Attracting Beneficial Insects with the Plants they Love

July 30, 2015

Many gardeners are intent on keeping bugs out of their garden, but I’m happy to invite them in for a visit, and then encourage them to make themselves right at home inside my veggie garden! Of course I’m referring to beneficial insects; the ones that pollinate flowers and feast on the bad bugs for dinner.

Rather than purchase Ladybugs, Mantis cases, or other beneficials, I take a different approach by raising flowering plants that will naturally attract pollinators and provide them with food and shelter. I also resist applying poisonous sprays to the landscape because they can wipe out beneficial insects right alongside of the destructive ones.

Reducing Pesticide Sprays to Encourage the Beneficials to Stay

Flowering PerennialThis is the third season since I began making a concerted effort to add more native plants to my landscape. It’s been longer than that since I decided to stop spraying any type of pesticide in the garden; including the organic types. The problem with spraying any pesticide is that if it has an impact on the harmful insects it’s likely to hurt the populations of beneficial insects as well.

If you do need to spray, target only the insects that are doing significant damage and threatening an entire crop or harvest. And spot spray so that the organic pesticide is only being applied to the specific crop that is in jeopardy. As crazy as it may sound, I actually want there to be some aphids, cabbage worms, and other destructive insects around just to help make the predators fat and happy, and to give them a reason to multiply!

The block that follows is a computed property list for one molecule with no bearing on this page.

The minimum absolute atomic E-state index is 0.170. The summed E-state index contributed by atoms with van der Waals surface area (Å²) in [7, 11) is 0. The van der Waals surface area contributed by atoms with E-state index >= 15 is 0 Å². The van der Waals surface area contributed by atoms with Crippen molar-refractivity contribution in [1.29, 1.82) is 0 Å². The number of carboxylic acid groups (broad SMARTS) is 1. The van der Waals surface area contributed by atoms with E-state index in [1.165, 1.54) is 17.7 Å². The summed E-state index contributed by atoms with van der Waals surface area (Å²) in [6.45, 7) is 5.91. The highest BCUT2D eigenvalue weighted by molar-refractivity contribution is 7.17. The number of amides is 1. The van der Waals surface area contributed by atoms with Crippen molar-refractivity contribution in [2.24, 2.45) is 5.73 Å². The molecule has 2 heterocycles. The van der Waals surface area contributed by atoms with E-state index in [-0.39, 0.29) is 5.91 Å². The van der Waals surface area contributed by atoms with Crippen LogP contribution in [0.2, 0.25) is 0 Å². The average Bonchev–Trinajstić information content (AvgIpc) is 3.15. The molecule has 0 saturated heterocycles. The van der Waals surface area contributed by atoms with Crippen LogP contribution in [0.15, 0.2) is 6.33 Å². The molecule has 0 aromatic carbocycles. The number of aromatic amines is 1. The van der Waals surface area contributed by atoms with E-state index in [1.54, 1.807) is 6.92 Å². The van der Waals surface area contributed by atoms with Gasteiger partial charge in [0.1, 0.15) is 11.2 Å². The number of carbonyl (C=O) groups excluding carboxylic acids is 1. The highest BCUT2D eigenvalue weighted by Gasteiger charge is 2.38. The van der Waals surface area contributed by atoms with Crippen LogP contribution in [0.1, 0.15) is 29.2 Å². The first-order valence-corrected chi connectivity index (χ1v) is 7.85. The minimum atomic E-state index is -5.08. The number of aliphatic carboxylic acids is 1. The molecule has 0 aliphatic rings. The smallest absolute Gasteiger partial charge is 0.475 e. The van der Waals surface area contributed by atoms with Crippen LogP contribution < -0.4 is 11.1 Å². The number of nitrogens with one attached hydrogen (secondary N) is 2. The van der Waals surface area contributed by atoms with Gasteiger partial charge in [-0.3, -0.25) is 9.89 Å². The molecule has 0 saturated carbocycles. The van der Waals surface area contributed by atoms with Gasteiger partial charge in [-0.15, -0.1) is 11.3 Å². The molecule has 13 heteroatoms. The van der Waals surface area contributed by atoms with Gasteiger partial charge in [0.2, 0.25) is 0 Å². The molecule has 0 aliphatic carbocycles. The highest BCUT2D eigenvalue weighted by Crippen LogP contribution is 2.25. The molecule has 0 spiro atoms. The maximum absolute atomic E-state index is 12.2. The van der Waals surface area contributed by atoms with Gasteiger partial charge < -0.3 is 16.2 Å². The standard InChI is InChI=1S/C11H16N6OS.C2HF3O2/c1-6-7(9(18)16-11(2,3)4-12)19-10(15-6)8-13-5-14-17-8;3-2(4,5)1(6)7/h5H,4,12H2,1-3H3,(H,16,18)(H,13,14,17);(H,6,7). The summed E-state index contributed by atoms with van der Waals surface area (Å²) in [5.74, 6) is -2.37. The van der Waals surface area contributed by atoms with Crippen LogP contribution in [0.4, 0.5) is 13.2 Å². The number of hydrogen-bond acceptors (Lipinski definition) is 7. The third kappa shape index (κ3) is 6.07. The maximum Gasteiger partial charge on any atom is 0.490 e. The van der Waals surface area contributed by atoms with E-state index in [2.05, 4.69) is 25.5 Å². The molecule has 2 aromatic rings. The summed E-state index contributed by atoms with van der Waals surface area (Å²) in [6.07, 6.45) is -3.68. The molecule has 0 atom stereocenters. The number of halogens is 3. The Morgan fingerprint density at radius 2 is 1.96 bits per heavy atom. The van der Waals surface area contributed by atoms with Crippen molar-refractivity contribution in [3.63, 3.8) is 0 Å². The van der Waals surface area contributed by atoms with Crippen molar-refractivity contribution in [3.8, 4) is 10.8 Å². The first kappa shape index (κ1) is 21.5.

Plants and Insects were Created for Each Other!

I’m amazed by the insects that I see on a daily basis and plan to put in additional beds devoted to native plants to attract even more beneficial insects. Some of the popular plants with my pollinators include; Bee Balm, Butterfly Weed, Sunflowers, Milkweed, Joe Pye Weed, Coneflower, Phlox, Goldenrod, Mint, Phacelia, Boneset, and Asters.

The tiny beneficial insects are especially attracted to the clusters of compound flowers produced by plants such as Yarrow, Dill, Fennel, Alyssum, and Skirret. One surprising plant on their menu has been Rattlesnake Master, which I don’t think is much to look at, but the pollinators are sure drawn to it.